trust your corporation for keyowner identification?
Daniel Kahn Gillmor
dkg at fifthhorseman.net
Mon Nov 4 17:52:02 CET 2013
On 11/04/2013 11:02 AM, MFPA wrote:
> And as an aside, does it really make a difference to only sign some
> UIDs and not others? Does GnuPG actually take account of which UIDs
> are signed in its validity or trust calculations?
Yes, it does make a difference.
Let's say I make key X and attach to User IDs to it:
* Daniel Kahn Gillmor <dkg at fifthhorseman.net>
* Alice Munroe <alice at example.com>
You meet me, check my identity, verify that i'm actually dkg, and just
sign the first User ID (because you have been unable to verify whether i
am also somehow Alice Munroe). (in fact, i am not Alice Munroe, but i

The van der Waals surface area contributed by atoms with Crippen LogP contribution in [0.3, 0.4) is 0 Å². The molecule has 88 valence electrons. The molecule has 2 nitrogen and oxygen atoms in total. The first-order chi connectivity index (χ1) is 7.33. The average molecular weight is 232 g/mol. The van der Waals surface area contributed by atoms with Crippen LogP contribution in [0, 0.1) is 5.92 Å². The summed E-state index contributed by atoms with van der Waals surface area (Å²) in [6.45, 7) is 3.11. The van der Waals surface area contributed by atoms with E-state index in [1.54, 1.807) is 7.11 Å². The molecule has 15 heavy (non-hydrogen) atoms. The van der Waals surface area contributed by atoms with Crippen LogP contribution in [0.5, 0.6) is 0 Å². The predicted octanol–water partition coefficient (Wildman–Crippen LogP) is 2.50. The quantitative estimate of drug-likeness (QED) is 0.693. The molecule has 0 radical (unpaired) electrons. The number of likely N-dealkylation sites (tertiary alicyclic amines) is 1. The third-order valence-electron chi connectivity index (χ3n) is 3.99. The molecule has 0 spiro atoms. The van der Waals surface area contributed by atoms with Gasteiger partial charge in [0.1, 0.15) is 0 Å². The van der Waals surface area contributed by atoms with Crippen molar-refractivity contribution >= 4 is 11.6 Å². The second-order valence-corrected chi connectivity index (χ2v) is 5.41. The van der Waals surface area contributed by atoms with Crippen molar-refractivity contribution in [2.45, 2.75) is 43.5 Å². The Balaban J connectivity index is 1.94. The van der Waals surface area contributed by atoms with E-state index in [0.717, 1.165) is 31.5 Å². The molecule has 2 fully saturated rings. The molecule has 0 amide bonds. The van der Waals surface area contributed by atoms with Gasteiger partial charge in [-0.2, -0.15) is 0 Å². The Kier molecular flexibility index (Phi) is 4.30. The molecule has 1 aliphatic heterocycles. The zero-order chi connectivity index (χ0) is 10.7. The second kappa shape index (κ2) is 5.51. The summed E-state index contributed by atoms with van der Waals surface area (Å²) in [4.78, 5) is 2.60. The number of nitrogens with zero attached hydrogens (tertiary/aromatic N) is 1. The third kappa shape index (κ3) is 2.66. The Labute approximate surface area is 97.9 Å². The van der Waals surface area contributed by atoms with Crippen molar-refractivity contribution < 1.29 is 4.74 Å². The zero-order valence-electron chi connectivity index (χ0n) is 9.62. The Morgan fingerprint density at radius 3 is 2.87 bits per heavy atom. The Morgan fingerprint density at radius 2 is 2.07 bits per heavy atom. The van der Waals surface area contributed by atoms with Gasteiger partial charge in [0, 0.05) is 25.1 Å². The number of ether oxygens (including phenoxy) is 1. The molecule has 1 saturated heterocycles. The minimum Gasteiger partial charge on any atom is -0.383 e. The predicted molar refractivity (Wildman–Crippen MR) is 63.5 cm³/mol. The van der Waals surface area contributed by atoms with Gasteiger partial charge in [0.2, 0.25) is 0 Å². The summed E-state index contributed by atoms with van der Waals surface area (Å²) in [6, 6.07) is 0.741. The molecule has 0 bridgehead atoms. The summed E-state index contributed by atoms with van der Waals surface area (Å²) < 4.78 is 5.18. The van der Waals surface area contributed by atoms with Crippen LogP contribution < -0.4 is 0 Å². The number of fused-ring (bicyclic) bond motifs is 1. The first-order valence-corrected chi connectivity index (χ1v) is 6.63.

would like to be able to read her mail)
At some point, you find you want to encrypt a message to Alice Munroe
(who you met at a conference, perhaps). If you had certified both User
IDs on my key, gpg would be happy to encrypt the message to my key
instead of Alice's actual key. If i get a copy of that message, i would
be able to read it. This would be bad.
An OpenPGP certification (a "keysigning") is an identity assertion, over
*both* the key and the User ID. It says "this key K belongs to the
person known in the real world by the User ID U", and it is
cryptographically signed by the person making the assertion.
If you substitute some arbitrary other User ID for U, the meaning of the
certification changes radically (and the cryptographic certification
breaks). This is an intended feature.
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